With 36,000 signatures, the North Dakota Anti-corruption Amendment will be on November’s ballot as Measure One.
On the surface, it seems everyone would be for a more transparent, ethical government, but this constitutional measure has some stark opposition.
President of North Dakotans for Public Integrity Dina Butcher says, “It’s been in the making among people sitting down having coffee, and being concerned about what’s happening to our North Dakota.”
Section one of the measure requires public disclosure of all money in excess of 200 dollars given to a campaign.
North Dakotans for Sound Government Chairman Geoff Simon explains, “Typically lobbyists register and report expenditures, but this would bring in all sorts of individuals: private individuals, individual citizens, charities, that typically aren’t expected to report political expenditures, are suddenly brought into this thing. And the real concern is that’s going to have a chilling effect on their participation in the process.”
Ellen Chaffee is the Vice President of North Dakotans for Public Integrity, the organization working to get the measure enacted. She says the public has a right to know who is influencing our elections.
Chaffee adds, “If they’re not willing to stand behind what they believe in, then they should spend their money other ways.”
The American Civil Liberties Union sent out the above press release in late September, opposing the measure.
Simon adds, “They’re concerned about the right of freedom of speech. Anytime you regulate political speech in any manner, you tend to interfere with that open communication that we have.”
Section two hits on lobbyists and other conflicts of interest. Chaffee says it will require a two-year ‘cooling off’ period for elected officials before they can become lobbyists.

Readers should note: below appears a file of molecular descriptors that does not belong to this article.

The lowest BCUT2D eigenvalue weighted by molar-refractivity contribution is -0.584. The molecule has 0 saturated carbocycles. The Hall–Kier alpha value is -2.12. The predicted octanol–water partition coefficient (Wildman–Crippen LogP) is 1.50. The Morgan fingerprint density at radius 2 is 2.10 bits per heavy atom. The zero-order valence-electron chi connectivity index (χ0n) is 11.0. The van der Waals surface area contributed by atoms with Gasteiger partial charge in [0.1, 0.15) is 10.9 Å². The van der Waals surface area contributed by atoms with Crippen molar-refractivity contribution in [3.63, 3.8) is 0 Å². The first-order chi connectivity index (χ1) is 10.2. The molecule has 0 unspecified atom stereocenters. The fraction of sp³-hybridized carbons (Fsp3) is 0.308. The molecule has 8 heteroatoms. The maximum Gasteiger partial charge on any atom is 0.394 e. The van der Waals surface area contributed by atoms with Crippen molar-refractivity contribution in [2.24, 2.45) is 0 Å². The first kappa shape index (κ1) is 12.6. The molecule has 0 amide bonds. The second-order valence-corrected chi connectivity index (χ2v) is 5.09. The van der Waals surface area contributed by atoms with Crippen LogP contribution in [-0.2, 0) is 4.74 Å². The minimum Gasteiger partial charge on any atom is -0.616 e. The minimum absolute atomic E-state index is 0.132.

She explains, “All of our public officials intend to be honest, but it’s that kind of unawareness of who they’re really thinking about when they’re making decisions.”
The couple lobbyists we spoke with say they’ve seldom seen this cause corruption in North Dakota politics.
Former legislator and Soybean Growers Association Lobbyist Phil Murphy says, “No, I think people are people and will make mistakes, and do need to be accountable. It is an issue, I don’t think it’s a constitutional issue.”
The second portion of the measure also prohibits personal use of campaign funds and bans foreign money from influencing our elections, language already in the state Constitution.
Lastly, the measure calls for the creation of an ethics commission.
Chaffee says, “We need to have a code of ethics for our public officials, the same way that lawyers and doctors and teachers all have a code of ethics for their profession.”
The commission would be responsible for coming up with a guidebook for public officials, and the five-member team will also maintain a confidential whistleblower hotline.
Simon says, “Any of those complaints, whether they’re valid or not, would be tossed in front of the public. They’d show up in the media somewhere.”
If adopted into the North Dakota Constitution in November, the measure would override any conflicting provisions in the existing constitution.
To read the measure for yourself, follow the link below:
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